A federal appeals court in San Francisco has affirmed an award of attorney’s fees against a serial filer of litigation under the Americans With Disabilities Act who offered testimony that was found not to be credible.
The opinion from U.S. Court of Appeals for the 9th Circuit makes clear that ADA cases cannot be brought in federal court by ADA “testers” unless they have a genuine intent to return to patronize the stores they sue.
Orlando Garcia is a disabled individual who uses a wheelchair for mobility and has sued hundreds of stores and restaurants in California for alleged violations of the ADA. Though Garcia lives in Southern California, he initiated more than 300 suits in federal court in the Bay Area in 2021 and 2022.
Garcia characterizes himself as an ADA tester, who regularly evaluates stores and restaurants for compliance with the statute and sues the non-compliant.
On Aug. 18, 2020, he visited a check cashing store in Los Angeles and discovered counters too high for a person in a wheelchair. He brought suit against the owners, alleging that the counters were a barrier to accessing the services offered at the store. He said that he intended to visit the store again when the ADA violation was remediated.
Long time, no see
The last allegation was crucial to his case because an ADA litigant only has legal “standing” to bring suit in federal court if he or she genuinely intends to return to the place of business when the accessibility issue is resolved.
The check cashing business disputed his intent to return, presenting evidence that he had sued 14 other check cashing business and hadn’t returned to any of them.
After a one-day bench trial in the U.S. District Court for the Central District of California, District Judge Virginia A. Phillips found that the store was 10 miles from Garcia’s home and it took him approximately 90 minutes and two changes of public transportation to get there. Given that Garcia had a checking and savings accounts at a bank within a mile of his home and did not need check cashing services, she found that Garcia offered no credible reason why he would return to the check cashing store.
Phillips was influenced by the fact that Garcia sued “78 stores in August 2020 alone, traveled on public transportation to each of those stores during the height of the COVID-19 pandemic, and could not recall the types of businesses he sued.” The judge found that his testimony about intent to return to the defendants’ establishment was not credible and dismissed the case for lack of jurisdiction.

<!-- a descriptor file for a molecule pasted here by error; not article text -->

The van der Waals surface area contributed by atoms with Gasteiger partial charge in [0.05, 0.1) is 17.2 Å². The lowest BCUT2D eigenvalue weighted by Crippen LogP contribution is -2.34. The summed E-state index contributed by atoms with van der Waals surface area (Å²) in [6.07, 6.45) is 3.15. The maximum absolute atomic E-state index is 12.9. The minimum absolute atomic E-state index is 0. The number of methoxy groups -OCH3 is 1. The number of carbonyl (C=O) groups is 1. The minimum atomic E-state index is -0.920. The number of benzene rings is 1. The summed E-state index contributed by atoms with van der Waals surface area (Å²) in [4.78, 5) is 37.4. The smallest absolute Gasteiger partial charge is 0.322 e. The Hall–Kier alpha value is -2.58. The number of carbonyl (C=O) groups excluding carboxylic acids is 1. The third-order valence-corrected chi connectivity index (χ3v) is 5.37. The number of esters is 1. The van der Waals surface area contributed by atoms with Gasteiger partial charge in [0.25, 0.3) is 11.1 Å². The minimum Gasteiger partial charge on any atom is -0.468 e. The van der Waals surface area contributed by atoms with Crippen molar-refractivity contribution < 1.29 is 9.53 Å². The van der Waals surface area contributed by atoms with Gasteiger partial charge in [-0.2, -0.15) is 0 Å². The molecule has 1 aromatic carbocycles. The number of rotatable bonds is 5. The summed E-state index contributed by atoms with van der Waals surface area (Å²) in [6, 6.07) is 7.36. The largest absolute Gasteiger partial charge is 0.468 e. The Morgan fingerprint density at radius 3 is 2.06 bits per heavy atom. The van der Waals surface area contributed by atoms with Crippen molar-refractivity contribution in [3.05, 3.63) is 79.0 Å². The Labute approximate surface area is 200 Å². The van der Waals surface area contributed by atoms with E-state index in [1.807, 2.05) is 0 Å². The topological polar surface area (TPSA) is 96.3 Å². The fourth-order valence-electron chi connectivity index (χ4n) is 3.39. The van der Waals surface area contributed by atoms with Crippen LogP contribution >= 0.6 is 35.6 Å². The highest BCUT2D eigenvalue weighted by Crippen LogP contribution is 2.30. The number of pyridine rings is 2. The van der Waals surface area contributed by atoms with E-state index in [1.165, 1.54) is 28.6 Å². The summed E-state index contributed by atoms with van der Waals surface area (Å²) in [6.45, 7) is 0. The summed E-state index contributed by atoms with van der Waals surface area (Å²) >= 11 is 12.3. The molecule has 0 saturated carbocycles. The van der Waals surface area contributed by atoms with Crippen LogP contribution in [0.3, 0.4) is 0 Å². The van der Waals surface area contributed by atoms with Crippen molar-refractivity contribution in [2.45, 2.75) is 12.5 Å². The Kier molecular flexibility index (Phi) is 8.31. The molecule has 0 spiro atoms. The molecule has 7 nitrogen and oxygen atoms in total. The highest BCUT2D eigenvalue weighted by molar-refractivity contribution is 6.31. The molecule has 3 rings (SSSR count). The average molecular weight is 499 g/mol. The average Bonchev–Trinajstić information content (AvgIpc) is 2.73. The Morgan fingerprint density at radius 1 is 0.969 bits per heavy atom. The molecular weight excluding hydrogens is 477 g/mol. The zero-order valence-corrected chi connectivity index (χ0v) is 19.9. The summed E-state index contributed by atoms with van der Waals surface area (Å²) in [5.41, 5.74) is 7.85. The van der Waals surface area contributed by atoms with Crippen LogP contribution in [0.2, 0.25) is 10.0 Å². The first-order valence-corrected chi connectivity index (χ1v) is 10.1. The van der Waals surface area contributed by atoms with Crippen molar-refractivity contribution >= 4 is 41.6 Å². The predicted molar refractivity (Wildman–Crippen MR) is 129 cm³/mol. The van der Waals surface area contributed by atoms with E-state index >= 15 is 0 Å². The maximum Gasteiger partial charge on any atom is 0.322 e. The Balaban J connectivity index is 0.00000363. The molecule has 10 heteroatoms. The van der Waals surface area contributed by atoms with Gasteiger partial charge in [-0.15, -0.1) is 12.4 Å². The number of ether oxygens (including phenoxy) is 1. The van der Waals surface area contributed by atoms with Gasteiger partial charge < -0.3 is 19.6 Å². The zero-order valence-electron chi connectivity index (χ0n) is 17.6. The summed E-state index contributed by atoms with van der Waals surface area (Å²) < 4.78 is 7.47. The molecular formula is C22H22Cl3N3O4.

After the case was dismissed, the defendants asked the court to order Garcia to reimburse them for the attorney’s fees incurred in defending the suit.
While the ADA provides that a prevailing plaintiff is generally entitled to recover his or her lawyer’s fees, a prevailing defendant may only receive reimbursement of its legal fees if “the plaintiff’s action was frivolous, unreasonable, or without foundation.” The purpose of such an award is to deter lawsuits without a sound foundation.
‘Frivolous, unreasonable and groundless’
The judge found that Garcia’s basis for filing the lawsuit was “frivolous, unreasonable and groundless.” As a serial filer, Garcia was well aware that he could not bring suit unless he intended to return. He had other nearly identical cases dismissed for lack of standing. Based on that, he knew or should have known that his evidence of standing would be found insufficient.
On appeal, Garcia’s lawyers argued that as an ADA tester suing under a statute designed to protect the civil rights of the disabled, the rules concerning standing were relaxed from ordinary federal cases and flexible enough to allow Garcia to sue.
A three-judge panel of the appeals court disagreed. While civil rights standing is broad, a genuine intent to return is necessary. Determining that the trial court’s ruling was not an abuse of its discretion, the appeals court upheld an award of $36,775 to the defendants.
The court’s decision was “unpublished” which means that it will not serve as precedent in other litigation, though it may be cited in future cases for its persuasive value.
James Link, counsel for the defendants, said that Garcia was not a “bona fide patron” of his clients’ business and was simply trolling for lawsuits. Link predicted that the case will “encourage defense counsel to pursue fees in cases where the plaintiff has no business being in the business sued.”